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INTERVIEW: Long Island Advisor On His Specialized Offering For HNW Families Impacted By Autism

Harriet Davies

14 September 2012

Charles Massimo, founder of CJM Wealth Management, launched a specialist offering within his practice around three years ago catering for families impacted by autism. He has since found that there is latent demand for such specialized services.

Massimo, who has two sons on the autism spectrum, says the practice is “something near and dear to my heart.”

It is also something that affects many, and – as with other disabilities or long-term illnesses - has serious financial consequences. A Harvard study in 2006 estimated it could cost about $3.2 million to take care of an autistic person over his or her lifetime – a figure which has presumably risen since.

Data from the Center for Disease Control and Prevention indicate that around one in 88 children have been identified with autism spectrum disorder by the age of 8. Meanwhile, Mark Roitmayr, president of Autism Speaks, estimated in a CDC press briefing this year that around $137 billion annually is spent due to autism in the US. Massimo says that breaking this down to an individual family level is an indicator of the challenge families face.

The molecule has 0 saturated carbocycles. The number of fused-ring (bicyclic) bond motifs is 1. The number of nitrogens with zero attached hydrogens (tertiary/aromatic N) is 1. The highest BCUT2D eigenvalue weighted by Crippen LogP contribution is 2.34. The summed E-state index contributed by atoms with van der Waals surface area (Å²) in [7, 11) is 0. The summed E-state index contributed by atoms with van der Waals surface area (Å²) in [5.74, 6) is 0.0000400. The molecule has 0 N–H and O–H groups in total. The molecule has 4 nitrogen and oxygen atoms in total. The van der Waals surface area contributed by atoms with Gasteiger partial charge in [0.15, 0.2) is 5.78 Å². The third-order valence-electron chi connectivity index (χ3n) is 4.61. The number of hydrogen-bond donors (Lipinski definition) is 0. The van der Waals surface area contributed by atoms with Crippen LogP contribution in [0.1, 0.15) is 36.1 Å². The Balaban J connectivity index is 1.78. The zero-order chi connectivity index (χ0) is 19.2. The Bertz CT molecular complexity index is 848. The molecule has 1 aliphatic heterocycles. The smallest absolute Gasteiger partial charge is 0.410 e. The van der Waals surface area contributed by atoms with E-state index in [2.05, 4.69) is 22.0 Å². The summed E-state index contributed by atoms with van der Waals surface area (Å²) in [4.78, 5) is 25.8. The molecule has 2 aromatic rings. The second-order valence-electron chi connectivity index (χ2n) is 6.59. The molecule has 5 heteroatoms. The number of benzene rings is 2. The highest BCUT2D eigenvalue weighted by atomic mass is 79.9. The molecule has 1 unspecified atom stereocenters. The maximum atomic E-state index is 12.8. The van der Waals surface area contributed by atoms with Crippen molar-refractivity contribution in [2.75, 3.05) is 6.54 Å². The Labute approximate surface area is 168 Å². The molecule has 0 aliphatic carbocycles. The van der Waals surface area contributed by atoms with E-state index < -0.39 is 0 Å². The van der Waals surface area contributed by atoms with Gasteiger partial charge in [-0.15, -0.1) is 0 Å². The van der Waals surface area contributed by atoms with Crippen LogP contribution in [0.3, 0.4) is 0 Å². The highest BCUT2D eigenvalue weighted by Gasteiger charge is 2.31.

Autism also impacts the family practically. “I know, day-to-day, what a 24/7 job it is,” says Massimo. “Many of these children will be dependent on their parents for their entire lives.”

Discussing families’ reactions when confronted with such challenges and costs, Massimo says: “They feel incredibly overwhelmed.”

His clients are wealthy families, but he says “even wealthy families feel overwhelmed by cost” because they have so many other goals – education of descendants, retirement planning, philanthropic giving, lifestyle – that they’re also hoping to meet. However, “wealthy .”

His advice to families is “you have to take a leap of faith” – he thinks one of the most common emotions is to feel debilitated when confronted with difficult financial and emotional issues, but he says the worst thing is to “do nothing.”

Financial services providers are starting to wake up to these kinds of needs. Mass Mutual, for example, offers an outreach program for individuals caring for a person with a disability or other special needs.

For this, the firm has designated “Special Care Planners,” which have received advanced training and information in estate and tax planning concepts, special needs trusts, government programs, and the emotional dynamics of working with people with disabilities and other special needs and their families. The certificate program was offered by The American College in Bryn Mawr, PA, exclusively for the firm’s financial professionals.

On the education and certification front, Massimo says he's "started to see certain things pop up” at individual firms. Eventually though, he thinks some kind of industry-wide accreditation signifying that a professional is trained in the wealth management needs of families affected by disabilities such as autism could well be on the cards. “I’m sure we’ll see the industry going that way,” he says.